If we take you measurement of 3/4" and convert it then we would have a diameter of .75". In table 8 of chapter 9 a conductor equalling that diameter would be a 500 mcm insulated conductor. The conductors within your cable most likely is THHN and the area square inch of 500 mcm THHN in table 5 is .7073. We can then go directly to table 4 and find the conduit fill allowed for a nipple less that 24" long allowing a 60% fill of that conduit using sch 80 PVC for subject to physical damage we should find the required conduit minimum size to be back to the same size that Thinman said that he would install. The minimum conduit size should be 1 1/4" sch 80 PVC.

much simpler if you know the diameter of the cable as per the rules in the tables of chapter 9.


Sketchy, don't be surprise the round robin calculations we have to do to get an answer in the NEC. This seems to be the attraction to a lot of us concerning the NEC. Quite a challenge to say the least. Actually with the NEC changing every three years it can be a life long challenge.

Wg
 
  #13  
Old 01-31-02, 08:23 PM
resqcapt19
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Doesn't Note 2 to Table 1 in Chaper 9 tell us that the conduit fill rules do not apply to sections of conduit used for protection. I think that it does and any size that you can fit it in would be ok.

"2. Table 1 applies only to complete conduit or tubing systems and is not intended to apply to sections of conduit or tubing used to protect exposed wiring from physical damage."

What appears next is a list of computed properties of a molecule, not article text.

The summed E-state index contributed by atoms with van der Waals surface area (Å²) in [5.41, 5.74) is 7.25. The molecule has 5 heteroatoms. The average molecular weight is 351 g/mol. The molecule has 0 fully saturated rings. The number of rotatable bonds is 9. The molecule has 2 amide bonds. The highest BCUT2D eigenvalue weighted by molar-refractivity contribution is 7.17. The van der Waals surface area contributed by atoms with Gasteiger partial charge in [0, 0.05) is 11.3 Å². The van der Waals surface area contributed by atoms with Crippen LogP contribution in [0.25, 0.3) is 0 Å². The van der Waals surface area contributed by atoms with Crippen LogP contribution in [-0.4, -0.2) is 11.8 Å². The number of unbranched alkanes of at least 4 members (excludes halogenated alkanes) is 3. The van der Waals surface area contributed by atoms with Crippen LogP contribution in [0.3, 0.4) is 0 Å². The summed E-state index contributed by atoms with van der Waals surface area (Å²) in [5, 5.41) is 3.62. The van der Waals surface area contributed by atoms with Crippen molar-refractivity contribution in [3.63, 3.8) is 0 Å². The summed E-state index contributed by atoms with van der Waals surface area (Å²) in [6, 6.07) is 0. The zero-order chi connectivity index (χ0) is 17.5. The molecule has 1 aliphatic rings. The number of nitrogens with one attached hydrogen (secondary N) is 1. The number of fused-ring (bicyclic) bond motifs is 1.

I think thinman brought up the wet location issue. In my opinion the interior of any outside conduit is a wet location and NM cable is not permitted in wet locations.

Don(resqcapt19)
 
  #14  
Old 01-31-02, 09:15 PM
Wgoodrich
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resqcapt19, you are absolutely right. Worse is that thinman said it before but it didn't register. Guess you just said it bigger. Sorry thinman, I spaced rule 2 concerning sleaving only. Both of your are absolutely right if the cable will slide through it without damaging the cable then you are within code when just sleaving. Again my short comings shining through again!



I'm Not sure I can agree with your stance that it would be a wet location. See copy of NEC below.

225.22 Raceways on Exterior Surfaces of Buildings or Other Structures.
Raceways on exterior surfaces of buildings or other structures shall be raintight and arranged to drain.


If we follow the instructions of 225.22 then inside that conduit would not be exposed to weather. Then if we looked at definitions of Raintight as required in 225.22 and definition of a wet location. see below

Raintight. Constructed or protected so that exposure to a beating rain will not result in the entrance of water under specified test conditions.

Location, Dry. A location not normally subject to dampness or wetness. A location classified as dry may be temporarily subject to dampness or wetness, as in the case of a building under construction.
Location, Wet. Installations under ground or in concrete slabs or masonry in direct contact with the earth; in locations subject to saturation with water or other liquids, such as vehicle washing areas; and in unprotected locations exposed to weather.


I can see where your thoughts are coming from but if we read the minimums set in the NEC the Romex would be protected, inside a raintight conduit and allowed to become temporaryly wet. I am not sure as an AHJ you could come up with a Code section to support the belief this installation protected within a raintight protection would be considered as a wet location.

Not really against your stance on the subject just not sure it could be backed up by the NEC rules.

just my thoughts

Wg
 
  #15  
Old 01-31-02, 09:26 PM